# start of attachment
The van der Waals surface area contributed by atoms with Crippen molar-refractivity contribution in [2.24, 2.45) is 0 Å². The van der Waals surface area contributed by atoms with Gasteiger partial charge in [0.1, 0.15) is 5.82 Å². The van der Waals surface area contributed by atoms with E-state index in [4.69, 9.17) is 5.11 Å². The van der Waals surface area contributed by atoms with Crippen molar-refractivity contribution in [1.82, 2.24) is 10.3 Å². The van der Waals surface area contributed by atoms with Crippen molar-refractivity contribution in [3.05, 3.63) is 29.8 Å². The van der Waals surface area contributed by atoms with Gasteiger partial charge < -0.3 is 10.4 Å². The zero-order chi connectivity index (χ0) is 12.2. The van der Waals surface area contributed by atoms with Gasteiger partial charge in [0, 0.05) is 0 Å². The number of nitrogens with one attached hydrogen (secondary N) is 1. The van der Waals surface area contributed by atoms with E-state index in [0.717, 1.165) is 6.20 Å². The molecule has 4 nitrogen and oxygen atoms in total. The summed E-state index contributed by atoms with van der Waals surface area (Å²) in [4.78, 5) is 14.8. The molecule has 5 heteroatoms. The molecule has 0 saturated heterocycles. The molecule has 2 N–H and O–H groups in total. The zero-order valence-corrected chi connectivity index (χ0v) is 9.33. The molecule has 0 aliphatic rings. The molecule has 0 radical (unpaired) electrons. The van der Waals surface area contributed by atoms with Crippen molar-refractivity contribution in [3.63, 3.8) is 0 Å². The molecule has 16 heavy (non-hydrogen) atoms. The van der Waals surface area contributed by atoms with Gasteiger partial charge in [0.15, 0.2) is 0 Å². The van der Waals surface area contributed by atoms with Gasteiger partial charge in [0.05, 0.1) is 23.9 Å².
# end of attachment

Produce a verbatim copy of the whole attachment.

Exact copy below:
The van der Waals surface area contributed by atoms with Crippen molar-refractivity contribution in [2.24, 2.45) is 0 Å². The van der Waals surface area contributed by atoms with Gasteiger partial charge in [0.1, 0.15) is 5.82 Å². The van der Waals surface area contributed by atoms with E-state index in [4.69, 9.17) is 5.11 Å². The van der Waals surface area contributed by atoms with Crippen molar-refractivity contribution in [1.82, 2.24) is 10.3 Å². The van der Waals surface area contributed by atoms with Crippen molar-refractivity contribution in [3.05, 3.63) is 29.8 Å². The van der Waals surface area contributed by atoms with Gasteiger partial charge < -0.3 is 10.4 Å². The zero-order chi connectivity index (χ0) is 12.2. The van der Waals surface area contributed by atoms with Gasteiger partial charge in [0, 0.05) is 0 Å². The number of nitrogens with one attached hydrogen (secondary N) is 1. The van der Waals surface area contributed by atoms with E-state index in [0.717, 1.165) is 6.20 Å². The molecule has 4 nitrogen and oxygen atoms in total. The summed E-state index contributed by atoms with van der Waals surface area (Å²) in [4.78, 5) is 14.8. The molecule has 5 heteroatoms. The molecule has 0 saturated heterocycles. The molecule has 2 N–H and O–H groups in total. The zero-order valence-corrected chi connectivity index (χ0v) is 9.33. The molecule has 0 aliphatic rings. The molecule has 0 radical (unpaired) electrons. The van der Waals surface area contributed by atoms with Crippen molar-refractivity contribution in [3.63, 3.8) is 0 Å². The molecule has 16 heavy (non-hydrogen) atoms. The van der Waals surface area contributed by atoms with Gasteiger partial charge in [0.15, 0.2) is 0 Å². The van der Waals surface area contributed by atoms with Gasteiger partial charge in [0.05, 0.1) is 23.9 Å².